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Being an internal coach: A study of the experience and its impact on those who took on the role

Robson, Mark (2020) Being an internal coach: A study of the experience and its impact on those who took on the role. Doctoral thesis, York St John University.

Text (Doctoral thesis)
M Robson Final Thesis.pdf - Published Version
Available under License Creative Commons Attribution No Derivatives.

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This thesis is an account of a study of internal coaches, those employees who part-time, in addition to their day-job, coach colleagues in their organisation. The study addresses the research question: How does the experience of being an internal coach impact the coach? Although coaching is widely used to support employee development in organisations, and internal coaches deliver a significant, and growing, proportion of this activity, internal coaching remains under-researched. And there has been almost no research conducted which has focussed upon how internal coaches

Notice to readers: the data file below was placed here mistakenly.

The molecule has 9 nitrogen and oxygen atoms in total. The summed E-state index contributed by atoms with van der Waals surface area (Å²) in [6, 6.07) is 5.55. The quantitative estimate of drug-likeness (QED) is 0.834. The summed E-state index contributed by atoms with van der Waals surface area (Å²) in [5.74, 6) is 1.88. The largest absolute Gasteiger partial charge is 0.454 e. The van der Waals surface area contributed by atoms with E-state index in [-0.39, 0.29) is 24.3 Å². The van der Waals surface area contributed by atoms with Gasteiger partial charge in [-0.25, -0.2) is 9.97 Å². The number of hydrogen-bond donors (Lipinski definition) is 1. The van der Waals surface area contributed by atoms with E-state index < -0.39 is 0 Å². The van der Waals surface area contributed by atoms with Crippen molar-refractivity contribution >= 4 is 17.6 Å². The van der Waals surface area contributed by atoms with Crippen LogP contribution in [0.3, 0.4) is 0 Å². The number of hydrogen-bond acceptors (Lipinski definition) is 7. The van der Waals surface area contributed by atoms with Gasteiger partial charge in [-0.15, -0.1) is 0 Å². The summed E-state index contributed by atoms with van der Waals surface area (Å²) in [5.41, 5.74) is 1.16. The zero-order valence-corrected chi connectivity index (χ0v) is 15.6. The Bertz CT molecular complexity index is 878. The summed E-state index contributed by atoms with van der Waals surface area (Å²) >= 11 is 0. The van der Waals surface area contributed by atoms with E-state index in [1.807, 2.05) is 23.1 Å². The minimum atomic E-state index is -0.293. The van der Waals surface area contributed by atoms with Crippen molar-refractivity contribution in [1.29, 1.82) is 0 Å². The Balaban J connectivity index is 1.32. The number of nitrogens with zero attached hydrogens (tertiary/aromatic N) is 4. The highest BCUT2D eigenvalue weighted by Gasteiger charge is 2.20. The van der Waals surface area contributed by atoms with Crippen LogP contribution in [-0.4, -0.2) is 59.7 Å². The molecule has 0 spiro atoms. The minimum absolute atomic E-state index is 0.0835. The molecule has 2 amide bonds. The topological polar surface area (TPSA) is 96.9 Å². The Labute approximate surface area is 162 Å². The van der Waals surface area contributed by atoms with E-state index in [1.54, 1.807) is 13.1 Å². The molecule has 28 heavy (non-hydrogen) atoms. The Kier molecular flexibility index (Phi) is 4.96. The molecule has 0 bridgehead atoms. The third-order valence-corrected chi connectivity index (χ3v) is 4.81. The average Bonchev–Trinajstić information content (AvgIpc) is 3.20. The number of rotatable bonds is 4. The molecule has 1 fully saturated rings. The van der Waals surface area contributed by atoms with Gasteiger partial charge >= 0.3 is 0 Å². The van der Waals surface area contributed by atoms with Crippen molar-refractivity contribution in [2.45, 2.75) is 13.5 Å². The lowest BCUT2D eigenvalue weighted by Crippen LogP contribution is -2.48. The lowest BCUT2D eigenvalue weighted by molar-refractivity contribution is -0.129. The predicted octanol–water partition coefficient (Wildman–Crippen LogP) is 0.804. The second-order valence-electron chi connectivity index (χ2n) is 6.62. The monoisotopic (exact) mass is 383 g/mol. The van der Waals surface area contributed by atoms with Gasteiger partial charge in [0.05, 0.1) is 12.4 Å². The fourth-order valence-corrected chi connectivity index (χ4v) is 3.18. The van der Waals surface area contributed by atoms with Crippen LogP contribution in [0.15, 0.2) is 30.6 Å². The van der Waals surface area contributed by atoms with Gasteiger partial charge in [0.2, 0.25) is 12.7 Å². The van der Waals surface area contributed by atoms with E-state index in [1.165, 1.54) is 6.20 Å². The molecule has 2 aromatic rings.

experience their coach role. The study rectifies this knowledge gap using mixed methods research, an
on-line questionnaire survey (n=484) followed by one-to-one interviews (n=20).
From the research findings a conceptual map of internal coaches’ experience of being a coach has been constructed. This shows how internal coaches’ lived experience of coaching changes them, that their belief in the importance of coaching leading them to prioritise coaching and integrate it into their lives. It also highlights how, in response to the environment in which they coach, coaches take steps to protect their ability to keep coaching, driven by the belief that coaching is beneficial to those they coach, to their organisation, and to themselves. Specifically, the study sheds new light on the role of prior experience of coaching on the decision to become a coach; coaches’ choice to integrate coaching behaviours and values into their professional and personal lives; how different coaching environments impact the approach coaches take to their coaching; that coaches’ perspectives on coaching often differ from those of their line manager and how coaches deal with this; and the steps internal coaches take to protect their ability to coach. The study finds that coaching is seen as bigger and more important by internal coaches than it may appear to people around them.

Item Type: Thesis (Doctoral)
Status: Published
Subjects: H Social Sciences > H Social Sciences (General)
School/Department: York Business School
URI: https://ray.yorksj.ac.uk/id/eprint/5382

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